(Image: From Aliens the movie, Credit: MovieVillians.com)
When one often thinks of space, images of lunar and Martian colonies come to mind, often with people (and children) floating around in micro gravity, glimpsing the heavens in a new light that would make even Galileo envious.
But when it comes to realities of living in the cosmos, we must realize that space, like any frontier, has its blessings as well as its dangers.
(NJ.com) “Solar soil is extremely complex. There is nothing like it on Earth,” said Logan, citing suspicious “hay fever” reactions by two Apollo astronauts.
Moonwalking astronauts, meanwhile, would face especially high radiation risks if solar flares erupted — underscoring an urgent need for accurate forecasts of “space weather,” Logan said. [...]
The biggest threat may be the moon’s gravity, one-sixth that of Earth. Despite nearly a half-century of human space travel, Logan said, nobody really knows how much gravity is needed to maintain health over time. Bone density decreases with weightlessness and does not always fully rebound when astronauts return home, he said. The heart gets lazy, too. Low gravity is likely to affect neural development of babies conceived on the moon, he added.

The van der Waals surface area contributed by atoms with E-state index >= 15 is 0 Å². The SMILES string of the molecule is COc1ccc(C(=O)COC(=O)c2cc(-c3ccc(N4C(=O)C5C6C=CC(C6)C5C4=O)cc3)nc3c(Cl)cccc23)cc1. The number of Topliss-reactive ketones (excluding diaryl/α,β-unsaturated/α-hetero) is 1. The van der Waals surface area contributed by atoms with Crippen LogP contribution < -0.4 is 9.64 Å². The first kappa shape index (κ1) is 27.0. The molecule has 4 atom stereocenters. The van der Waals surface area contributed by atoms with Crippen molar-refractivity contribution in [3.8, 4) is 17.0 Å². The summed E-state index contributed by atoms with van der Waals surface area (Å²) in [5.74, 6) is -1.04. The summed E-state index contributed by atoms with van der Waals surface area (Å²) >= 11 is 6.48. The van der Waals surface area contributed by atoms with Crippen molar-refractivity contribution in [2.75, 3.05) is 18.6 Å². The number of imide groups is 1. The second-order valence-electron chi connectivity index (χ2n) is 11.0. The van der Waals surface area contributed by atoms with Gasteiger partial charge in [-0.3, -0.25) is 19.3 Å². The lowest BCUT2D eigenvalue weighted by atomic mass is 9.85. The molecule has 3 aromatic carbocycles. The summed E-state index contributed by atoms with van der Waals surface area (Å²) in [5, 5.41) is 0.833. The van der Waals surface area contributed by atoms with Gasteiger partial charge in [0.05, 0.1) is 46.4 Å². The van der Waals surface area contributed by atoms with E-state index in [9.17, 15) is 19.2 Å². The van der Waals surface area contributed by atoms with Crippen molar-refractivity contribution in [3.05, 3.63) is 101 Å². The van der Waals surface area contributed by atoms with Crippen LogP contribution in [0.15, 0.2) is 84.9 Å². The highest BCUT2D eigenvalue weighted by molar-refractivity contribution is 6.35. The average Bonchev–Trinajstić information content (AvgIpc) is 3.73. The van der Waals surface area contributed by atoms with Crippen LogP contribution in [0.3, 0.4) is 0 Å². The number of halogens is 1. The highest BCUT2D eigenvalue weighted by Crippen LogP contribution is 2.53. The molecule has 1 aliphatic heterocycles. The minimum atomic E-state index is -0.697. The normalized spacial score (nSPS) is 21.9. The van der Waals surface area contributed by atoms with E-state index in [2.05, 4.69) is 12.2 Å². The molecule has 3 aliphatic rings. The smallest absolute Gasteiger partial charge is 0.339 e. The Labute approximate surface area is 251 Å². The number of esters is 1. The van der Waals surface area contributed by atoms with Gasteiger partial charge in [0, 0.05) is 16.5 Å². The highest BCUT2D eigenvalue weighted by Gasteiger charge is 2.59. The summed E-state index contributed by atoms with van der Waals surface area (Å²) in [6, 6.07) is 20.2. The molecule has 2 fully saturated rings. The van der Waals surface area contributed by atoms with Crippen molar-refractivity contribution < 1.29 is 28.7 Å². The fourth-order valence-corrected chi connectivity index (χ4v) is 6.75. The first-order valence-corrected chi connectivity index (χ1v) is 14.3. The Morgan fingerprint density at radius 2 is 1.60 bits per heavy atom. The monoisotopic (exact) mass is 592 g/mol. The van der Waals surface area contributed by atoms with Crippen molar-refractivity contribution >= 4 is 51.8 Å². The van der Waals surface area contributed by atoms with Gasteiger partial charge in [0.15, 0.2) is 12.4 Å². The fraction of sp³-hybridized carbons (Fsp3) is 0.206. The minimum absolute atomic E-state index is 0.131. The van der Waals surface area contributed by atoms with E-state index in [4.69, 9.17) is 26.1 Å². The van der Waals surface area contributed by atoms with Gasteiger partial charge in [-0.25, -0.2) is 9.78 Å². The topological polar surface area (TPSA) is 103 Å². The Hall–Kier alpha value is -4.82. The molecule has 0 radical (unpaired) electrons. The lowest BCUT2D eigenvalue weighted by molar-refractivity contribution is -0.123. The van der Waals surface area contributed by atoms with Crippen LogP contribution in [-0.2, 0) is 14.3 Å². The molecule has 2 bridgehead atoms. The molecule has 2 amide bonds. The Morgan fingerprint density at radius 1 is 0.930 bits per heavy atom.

While most of humanity may settle for visiting the heavens above us, very few (perhaps ten million at most) would be willing to forsake their home world in order to colonize others.
It is inevitable that in our quest to inhabit other moons, planets and asteroids that casualties will occur along the way, with people suffering unimaginable pains from simply living in dangerous environments.
Space is not for cowards, and was never meant to be and if one ever desires to conquer the final frontier, they will have to choose to make it their final destination.